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‘Blindspotting’ Trailer: Daveed Diggs Is an Ex-Con Who Can’t Escape the Violence of Oakland — Watch

Several distributors jockeyed for the film at Sundance, written by Diggs and his longtime friend Rafael Casal.

Daveed Diggs and Rafael Casal appea in Blindspotting by Carlos López Estrada, an official selection of the U.S. Dramatic Competition at the 2018 Sundance Film Festival. Courtesy of Sundance Institute.  All photos are copyrighted and may be used by press only for the purpose of news or editorial coverage of Sundance Institute programs. Photos must be accompanied by a credit to the photographer and/or 'Courtesy of Sundance Institute.' Unauthorized use, alteration, reproduction or sale of logos and/or photos is strictly prohibited.

“Blindspotting”

Courtesy of Sundance Institute

Longtime friends Daveed Diggs and Rafael Casal spent a decade crafting “Blindspotting,” a story of their dynamic and dangerous hometown, Oakland, California. An opening-night competition entry from this year’s Sundance Film Festival, the screenwriters’ debut feature, which they star in and produce, now has its first trailer. Dropped Wednesday, the clip demonstrates how the city can treat men from the same class, with the same job, and the same interests as polar opposites — if they happen to have different skin colors. “You monsters got me feeling like a monster in my own town,” chokes Diggs’ character before eliciting a scream.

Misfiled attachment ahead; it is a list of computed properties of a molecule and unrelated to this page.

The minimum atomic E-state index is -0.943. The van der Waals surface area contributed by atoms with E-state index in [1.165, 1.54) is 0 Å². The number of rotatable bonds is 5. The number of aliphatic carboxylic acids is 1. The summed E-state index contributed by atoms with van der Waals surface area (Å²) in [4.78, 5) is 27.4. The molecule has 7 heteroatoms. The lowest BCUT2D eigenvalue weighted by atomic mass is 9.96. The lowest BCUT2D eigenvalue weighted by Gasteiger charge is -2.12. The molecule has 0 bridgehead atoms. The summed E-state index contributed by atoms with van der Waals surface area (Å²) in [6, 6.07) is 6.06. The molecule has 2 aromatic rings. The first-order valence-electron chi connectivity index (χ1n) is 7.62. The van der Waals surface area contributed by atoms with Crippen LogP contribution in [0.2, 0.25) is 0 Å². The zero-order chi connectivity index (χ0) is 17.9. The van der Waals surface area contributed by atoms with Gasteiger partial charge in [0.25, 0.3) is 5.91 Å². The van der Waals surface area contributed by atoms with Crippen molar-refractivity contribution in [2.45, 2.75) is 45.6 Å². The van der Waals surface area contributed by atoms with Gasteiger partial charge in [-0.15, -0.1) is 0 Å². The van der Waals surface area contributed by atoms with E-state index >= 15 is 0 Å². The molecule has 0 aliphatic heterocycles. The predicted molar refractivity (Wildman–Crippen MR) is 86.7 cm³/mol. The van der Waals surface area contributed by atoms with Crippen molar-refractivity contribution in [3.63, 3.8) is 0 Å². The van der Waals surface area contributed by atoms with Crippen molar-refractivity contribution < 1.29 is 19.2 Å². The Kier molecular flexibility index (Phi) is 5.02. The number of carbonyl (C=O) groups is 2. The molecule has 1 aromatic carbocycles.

Well-intentioned Collin (Diggs, a “Hamilton” Tony winner) has 72 hours left on his probation, but little compassion from Miles (Casal), his reckless pal with gold grillz. For instance, Miles neglects to tell Collin that a chat with an Uber drive is a secret shopping spree for guns. Trouble still finds Collin when he’s alone, however — he watches a white officer kill an unarmed black man at an empty intersection, then has a nightmare about facing the shooter in court. Even a fun outing with Miles’ daughter taken a dark turn; she’s seen so much footage of police violence in her young life that she mimes, “Don’t shoot, don’t shoot,” then bursts into giggles.

Fellow Oaklander Clyde Carson supplies the trailer’s soundtrack (“Slow Down”). None of the film’s freestyle raps made the cut, but white-hot foreboding pulses through each scene, accented by the staccatos shackles, shatters, fists, and gunfire. Director Carlos López Estrada shares his actors’ rhythmic sensibilities, having won a 2012 Latin Grammy for his music video work.

Lionsgate bested at least four other bidders to acquire the film out of Sundance, where the cops/civilians conflict has been explored in narratives ranging from “Fruitvale Station” to “Monsters and Men.” “Blindspotting” will attempt to maintain its 92 percent “fresh” rating on Rotten Tomatoes when it arrives in limited theaters July 20, one week ahead of its original release date. Its national release follows on July 27. Watch the trailer below.

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